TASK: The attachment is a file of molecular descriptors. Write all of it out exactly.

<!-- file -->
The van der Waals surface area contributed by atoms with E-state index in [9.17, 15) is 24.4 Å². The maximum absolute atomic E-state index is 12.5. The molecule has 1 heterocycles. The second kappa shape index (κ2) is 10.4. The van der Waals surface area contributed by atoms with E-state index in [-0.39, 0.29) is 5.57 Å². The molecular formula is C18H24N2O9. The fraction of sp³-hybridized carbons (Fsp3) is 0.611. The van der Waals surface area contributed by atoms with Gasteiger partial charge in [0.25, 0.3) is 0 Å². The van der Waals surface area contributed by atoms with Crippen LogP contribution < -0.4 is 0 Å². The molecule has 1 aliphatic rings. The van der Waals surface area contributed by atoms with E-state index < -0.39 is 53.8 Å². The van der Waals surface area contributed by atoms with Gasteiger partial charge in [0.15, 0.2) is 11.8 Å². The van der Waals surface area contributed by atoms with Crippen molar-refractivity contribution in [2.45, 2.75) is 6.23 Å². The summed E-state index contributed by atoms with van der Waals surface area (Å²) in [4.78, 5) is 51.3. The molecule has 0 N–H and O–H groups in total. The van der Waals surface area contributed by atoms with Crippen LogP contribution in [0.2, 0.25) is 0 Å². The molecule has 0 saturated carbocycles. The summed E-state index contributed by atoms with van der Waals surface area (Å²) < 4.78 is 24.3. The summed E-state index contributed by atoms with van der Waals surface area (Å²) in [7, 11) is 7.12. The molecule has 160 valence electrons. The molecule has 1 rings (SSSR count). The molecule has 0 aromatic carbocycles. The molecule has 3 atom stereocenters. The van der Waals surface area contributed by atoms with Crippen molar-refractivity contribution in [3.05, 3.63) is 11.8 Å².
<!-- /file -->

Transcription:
The van der Waals surface area contributed by atoms with E-state index in [9.17, 15) is 24.4 Å². The maximum absolute atomic E-state index is 12.5. The molecule has 1 heterocycles. The second kappa shape index (κ2) is 10.4. The van der Waals surface area contributed by atoms with E-state index in [-0.39, 0.29) is 5.57 Å². The molecular formula is C18H24N2O9. The fraction of sp³-hybridized carbons (Fsp3) is 0.611. The van der Waals surface area contributed by atoms with Gasteiger partial charge in [0.25, 0.3) is 0 Å². The van der Waals surface area contributed by atoms with Crippen LogP contribution < -0.4 is 0 Å². The molecule has 1 aliphatic rings. The van der Waals surface area contributed by atoms with E-state index < -0.39 is 53.8 Å². The van der Waals surface area contributed by atoms with Gasteiger partial charge in [0.15, 0.2) is 11.8 Å². The van der Waals surface area contributed by atoms with Crippen molar-refractivity contribution in [2.45, 2.75) is 6.23 Å². The summed E-state index contributed by atoms with van der Waals surface area (Å²) in [4.78, 5) is 51.3. The molecule has 0 N–H and O–H groups in total. The van der Waals surface area contributed by atoms with Crippen LogP contribution in [0.2, 0.25) is 0 Å². The molecule has 0 saturated carbocycles. The summed E-state index contributed by atoms with van der Waals surface area (Å²) < 4.78 is 24.3. The summed E-state index contributed by atoms with van der Waals surface area (Å²) in [7, 11) is 7.12. The molecule has 160 valence electrons. The molecule has 1 rings (SSSR count). The molecule has 0 aromatic carbocycles. The molecule has 3 atom stereocenters. The van der Waals surface area contributed by atoms with Crippen molar-refractivity contribution in [3.05, 3.63) is 11.8 Å².